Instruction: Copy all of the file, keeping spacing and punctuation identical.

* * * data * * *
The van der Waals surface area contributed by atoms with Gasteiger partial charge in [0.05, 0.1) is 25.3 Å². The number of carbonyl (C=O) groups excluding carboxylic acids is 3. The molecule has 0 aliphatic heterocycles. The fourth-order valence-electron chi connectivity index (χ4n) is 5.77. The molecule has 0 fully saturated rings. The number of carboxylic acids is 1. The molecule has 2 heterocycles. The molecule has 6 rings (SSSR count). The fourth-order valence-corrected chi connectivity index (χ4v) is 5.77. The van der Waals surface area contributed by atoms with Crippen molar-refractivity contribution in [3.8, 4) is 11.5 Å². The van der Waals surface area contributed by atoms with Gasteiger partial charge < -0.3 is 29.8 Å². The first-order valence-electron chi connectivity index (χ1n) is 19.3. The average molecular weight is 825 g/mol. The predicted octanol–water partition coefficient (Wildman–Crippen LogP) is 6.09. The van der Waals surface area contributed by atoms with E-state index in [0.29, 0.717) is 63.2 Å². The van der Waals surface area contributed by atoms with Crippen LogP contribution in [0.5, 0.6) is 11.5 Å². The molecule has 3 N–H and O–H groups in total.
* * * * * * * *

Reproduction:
The van der Waals surface area contributed by atoms with Gasteiger partial charge in [0.05, 0.1) is 25.3 Å². The number of carbonyl (C=O) groups excluding carboxylic acids is 3. The molecule has 0 aliphatic heterocycles. The fourth-order valence-electron chi connectivity index (χ4n) is 5.77. The molecule has 0 fully saturated rings. The number of carboxylic acids is 1. The molecule has 2 heterocycles. The molecule has 6 rings (SSSR count). The fourth-order valence-corrected chi connectivity index (χ4v) is 5.77. The van der Waals surface area contributed by atoms with Crippen molar-refractivity contribution in [3.8, 4) is 11.5 Å². The van der Waals surface area contributed by atoms with Gasteiger partial charge < -0.3 is 29.8 Å². The first-order valence-electron chi connectivity index (χ1n) is 19.3. The average molecular weight is 825 g/mol. The predicted octanol–water partition coefficient (Wildman–Crippen LogP) is 6.09. The van der Waals surface area contributed by atoms with E-state index in [0.29, 0.717) is 63.2 Å². The van der Waals surface area contributed by atoms with Crippen LogP contribution in [0.5, 0.6) is 11.5 Å². The molecule has 3 N–H and O–H groups in total.